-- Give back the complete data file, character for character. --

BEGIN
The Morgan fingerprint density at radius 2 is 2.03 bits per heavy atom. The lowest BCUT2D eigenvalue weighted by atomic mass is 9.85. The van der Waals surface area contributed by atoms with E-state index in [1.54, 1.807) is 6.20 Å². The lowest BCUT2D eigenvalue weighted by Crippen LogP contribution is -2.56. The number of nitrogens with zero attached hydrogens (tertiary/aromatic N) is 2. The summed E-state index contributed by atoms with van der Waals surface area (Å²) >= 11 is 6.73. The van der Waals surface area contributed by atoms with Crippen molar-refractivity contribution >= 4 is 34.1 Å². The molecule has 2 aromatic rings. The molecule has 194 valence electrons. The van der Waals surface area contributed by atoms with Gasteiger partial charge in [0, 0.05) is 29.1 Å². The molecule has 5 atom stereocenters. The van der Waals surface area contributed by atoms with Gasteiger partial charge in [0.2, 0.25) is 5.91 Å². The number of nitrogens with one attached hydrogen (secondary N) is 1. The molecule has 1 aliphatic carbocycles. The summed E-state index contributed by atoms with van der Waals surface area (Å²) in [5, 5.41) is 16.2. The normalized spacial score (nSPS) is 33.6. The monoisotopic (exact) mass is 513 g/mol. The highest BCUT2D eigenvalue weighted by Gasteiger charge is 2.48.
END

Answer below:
The Morgan fingerprint density at radius 2 is 2.03 bits per heavy atom. The lowest BCUT2D eigenvalue weighted by atomic mass is 9.85. The van der Waals surface area contributed by atoms with E-state index in [1.54, 1.807) is 6.20 Å². The lowest BCUT2D eigenvalue weighted by Crippen LogP contribution is -2.56. The number of nitrogens with zero attached hydrogens (tertiary/aromatic N) is 2. The summed E-state index contributed by atoms with van der Waals surface area (Å²) >= 11 is 6.73. The van der Waals surface area contributed by atoms with Crippen molar-refractivity contribution >= 4 is 34.1 Å². The molecule has 2 aromatic rings. The molecule has 194 valence electrons. The van der Waals surface area contributed by atoms with Gasteiger partial charge in [0, 0.05) is 29.1 Å². The molecule has 5 atom stereocenters. The van der Waals surface area contributed by atoms with Gasteiger partial charge in [0.2, 0.25) is 5.91 Å². The number of nitrogens with one attached hydrogen (secondary N) is 1. The molecule has 1 aliphatic carbocycles. The summed E-state index contributed by atoms with van der Waals surface area (Å²) in [5, 5.41) is 16.2. The normalized spacial score (nSPS) is 33.6. The monoisotopic (exact) mass is 513 g/mol. The highest BCUT2D eigenvalue weighted by Gasteiger charge is 2.48.